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Monday, 30 June 2014

We Were All in it Together. A Brief (and basic) further historiographical reflection on the Great War debate

The piece I wrote on interpretations of the Great War in January has become the second most popular post on this blog.  Since then I have been doing a fair amount of reading of Great War history, on which more anon, time permitting.   I may indeed update and add to this post in the following days.  For now, let me recommend Hew Strachan’s The First World War as an antidote to the sheer oceans of second-rate or worse tripe available.  In particular, allow me to draw your attention to the blurb on the back cover, which describes the mud, blood and futility, not as a ‘myth’ put as ‘only part of the truth’.  I think that alone serves to mark it out from the Haigiography.  OK, I think the conclusion drawn at the end, that it was not a war ‘without purpose and meaning’, is a tad ambiguous and the phrase ‘objective truth’ appears on p.xix without evident irony but it is a book that anyone taken in by the Haigiographers ought to read as a corrective.  It is subtle and aware of material and historiography in several languages, unlike the almost entirely Anglocentric and Anglolexic (to steal a term from the late Tim Reuter) Haigiography.  Indeed it goes some small way to reassure me that – at least on occasion - people with prestigious posts in the Oxford history faculty may actually indeed deserve their resources and prestige.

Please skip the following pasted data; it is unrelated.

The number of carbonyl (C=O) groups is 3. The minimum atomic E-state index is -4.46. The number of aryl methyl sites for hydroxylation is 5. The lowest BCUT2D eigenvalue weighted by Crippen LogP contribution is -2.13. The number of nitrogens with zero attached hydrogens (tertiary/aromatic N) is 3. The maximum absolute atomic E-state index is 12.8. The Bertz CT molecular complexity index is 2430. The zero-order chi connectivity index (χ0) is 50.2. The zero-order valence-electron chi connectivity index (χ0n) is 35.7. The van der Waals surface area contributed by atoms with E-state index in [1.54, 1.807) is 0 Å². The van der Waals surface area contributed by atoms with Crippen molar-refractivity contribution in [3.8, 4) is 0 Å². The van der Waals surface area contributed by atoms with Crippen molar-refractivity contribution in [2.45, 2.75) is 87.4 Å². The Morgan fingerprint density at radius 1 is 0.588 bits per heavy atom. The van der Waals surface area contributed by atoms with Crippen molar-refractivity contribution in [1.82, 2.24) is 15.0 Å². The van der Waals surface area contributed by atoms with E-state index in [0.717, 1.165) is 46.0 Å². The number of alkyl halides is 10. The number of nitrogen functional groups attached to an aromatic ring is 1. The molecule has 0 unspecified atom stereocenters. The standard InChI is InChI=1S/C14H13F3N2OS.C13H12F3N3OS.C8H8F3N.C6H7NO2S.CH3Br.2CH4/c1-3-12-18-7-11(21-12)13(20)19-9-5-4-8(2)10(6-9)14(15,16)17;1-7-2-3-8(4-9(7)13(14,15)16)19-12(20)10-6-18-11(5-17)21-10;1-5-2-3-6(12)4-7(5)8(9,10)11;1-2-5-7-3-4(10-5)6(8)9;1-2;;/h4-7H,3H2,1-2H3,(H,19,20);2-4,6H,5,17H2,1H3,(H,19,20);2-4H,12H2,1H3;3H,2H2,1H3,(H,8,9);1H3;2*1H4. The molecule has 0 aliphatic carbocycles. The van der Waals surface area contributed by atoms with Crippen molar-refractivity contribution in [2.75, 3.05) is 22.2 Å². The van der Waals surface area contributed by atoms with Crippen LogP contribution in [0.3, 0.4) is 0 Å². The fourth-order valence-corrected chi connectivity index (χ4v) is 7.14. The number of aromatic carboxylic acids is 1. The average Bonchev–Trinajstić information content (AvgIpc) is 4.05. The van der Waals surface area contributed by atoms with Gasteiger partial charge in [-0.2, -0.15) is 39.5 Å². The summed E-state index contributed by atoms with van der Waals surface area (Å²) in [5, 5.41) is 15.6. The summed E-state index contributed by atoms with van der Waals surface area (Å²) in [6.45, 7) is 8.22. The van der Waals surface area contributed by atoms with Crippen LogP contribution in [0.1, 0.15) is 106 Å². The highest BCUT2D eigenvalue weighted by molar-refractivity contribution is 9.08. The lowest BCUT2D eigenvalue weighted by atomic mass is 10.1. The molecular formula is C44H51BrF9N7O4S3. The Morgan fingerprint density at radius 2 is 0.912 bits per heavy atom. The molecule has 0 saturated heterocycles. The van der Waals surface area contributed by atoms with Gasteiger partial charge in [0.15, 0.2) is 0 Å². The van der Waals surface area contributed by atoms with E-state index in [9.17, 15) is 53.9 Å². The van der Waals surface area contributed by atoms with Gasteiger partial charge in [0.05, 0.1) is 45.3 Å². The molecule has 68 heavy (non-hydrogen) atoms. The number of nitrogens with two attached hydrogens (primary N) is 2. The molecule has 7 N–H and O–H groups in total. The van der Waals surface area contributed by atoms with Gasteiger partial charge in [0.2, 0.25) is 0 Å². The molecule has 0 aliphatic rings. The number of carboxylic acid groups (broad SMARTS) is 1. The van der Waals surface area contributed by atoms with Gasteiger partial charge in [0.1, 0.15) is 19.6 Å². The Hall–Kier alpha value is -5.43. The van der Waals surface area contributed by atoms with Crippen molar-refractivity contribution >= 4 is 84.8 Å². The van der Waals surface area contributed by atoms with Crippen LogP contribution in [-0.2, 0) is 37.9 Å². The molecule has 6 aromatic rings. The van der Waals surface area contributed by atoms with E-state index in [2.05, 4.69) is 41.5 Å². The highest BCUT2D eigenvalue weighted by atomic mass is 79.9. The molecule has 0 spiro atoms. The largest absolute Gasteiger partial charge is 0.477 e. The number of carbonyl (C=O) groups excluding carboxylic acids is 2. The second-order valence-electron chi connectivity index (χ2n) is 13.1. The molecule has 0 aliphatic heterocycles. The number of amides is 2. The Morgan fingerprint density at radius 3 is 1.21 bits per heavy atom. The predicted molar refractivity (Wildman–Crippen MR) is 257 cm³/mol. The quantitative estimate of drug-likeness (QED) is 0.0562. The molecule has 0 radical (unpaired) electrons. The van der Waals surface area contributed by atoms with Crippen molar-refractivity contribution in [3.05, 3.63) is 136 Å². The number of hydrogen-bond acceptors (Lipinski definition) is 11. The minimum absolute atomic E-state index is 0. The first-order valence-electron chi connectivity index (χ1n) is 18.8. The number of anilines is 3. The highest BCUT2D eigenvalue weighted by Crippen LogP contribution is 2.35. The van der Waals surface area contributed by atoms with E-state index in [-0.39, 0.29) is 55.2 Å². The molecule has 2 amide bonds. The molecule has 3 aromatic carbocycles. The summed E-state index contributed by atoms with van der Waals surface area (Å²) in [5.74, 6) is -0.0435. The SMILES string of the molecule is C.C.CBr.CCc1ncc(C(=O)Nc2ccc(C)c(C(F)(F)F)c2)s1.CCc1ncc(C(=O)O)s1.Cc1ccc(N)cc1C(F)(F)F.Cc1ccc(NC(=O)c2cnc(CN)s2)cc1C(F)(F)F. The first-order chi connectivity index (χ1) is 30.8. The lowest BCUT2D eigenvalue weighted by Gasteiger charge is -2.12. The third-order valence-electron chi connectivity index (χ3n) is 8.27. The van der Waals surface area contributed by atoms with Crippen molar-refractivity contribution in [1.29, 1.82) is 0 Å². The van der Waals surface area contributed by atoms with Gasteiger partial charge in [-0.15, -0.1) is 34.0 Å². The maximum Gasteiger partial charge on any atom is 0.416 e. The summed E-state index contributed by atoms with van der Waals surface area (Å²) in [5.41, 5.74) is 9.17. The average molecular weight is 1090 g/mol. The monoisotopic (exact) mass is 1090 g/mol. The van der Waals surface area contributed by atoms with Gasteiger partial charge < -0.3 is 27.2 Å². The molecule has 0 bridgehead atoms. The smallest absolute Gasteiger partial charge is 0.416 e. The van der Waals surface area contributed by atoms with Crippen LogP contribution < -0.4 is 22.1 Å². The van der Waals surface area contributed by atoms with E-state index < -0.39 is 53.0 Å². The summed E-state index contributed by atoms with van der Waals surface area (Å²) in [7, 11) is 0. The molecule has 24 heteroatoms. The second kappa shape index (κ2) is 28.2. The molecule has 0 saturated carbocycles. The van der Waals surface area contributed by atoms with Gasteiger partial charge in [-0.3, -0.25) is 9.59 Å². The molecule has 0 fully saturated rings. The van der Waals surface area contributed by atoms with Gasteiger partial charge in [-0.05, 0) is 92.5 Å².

My point today is simply a very basic historiographical one.  The currently fashionable narrative sees the critical position taken towards the First World War as inevitably located in the liberal culture of the 1960s.  ‘The most disrespectful decade’, Gary Sheffield dubs it, in a comment which surely seems pretty revelatory of his own political stance.  Take the tooth-spitting, mouth-frothing ire directed at ‘Oh What a Lovely War’, a ‘fatuous burlesque’ one wargames writer calls it in a gratuitous comment.  These people seem incapable of either comprehending the concept of satire or of seeing the film version at least in context - as an anti-war production that drew a lot of its popularity from the fact that it was released during the Vietnam War.  Be all that as it may, there is one point that ought to give us pause when considering Haigiographic revisionism as somehow representing the Truth, correcting ‘myth’.  Take the following list of soi-disant revionist (reactionary) authors : Steve Badsey, Gordon Corrigan, Christopher Duffy, Paddy Griffith, Richard Holmes, Alan Mallinson, Ian Passingham, Gary Sheffield. What do they all have in common (apart from sharing historical capabilities ranging, in my estimation, from ‘poor’ to ‘not particularly good’)?  No?  They are all retired army officers and/or have at some time been involved in teaching army officers, whether at Sandhurst or Cranfield.  Another raft of work (including, and I am not making this up, a PhD that shows that even the cavalry was well handled and made an important contribution in the Western Front) comes from the same stable.  To be fair, Strachan also taught at Sandhurst, proving that such points cannot ever be taken as having automatic, predictive, formulaic validity.  But be that as it may, surely that ought to calibrate their work and its claims to represent the ‘truth’ at least as much as the vague claim that work critical of the conduct of the war was produced in the permissive, ‘disrespectful’ ‘sixties.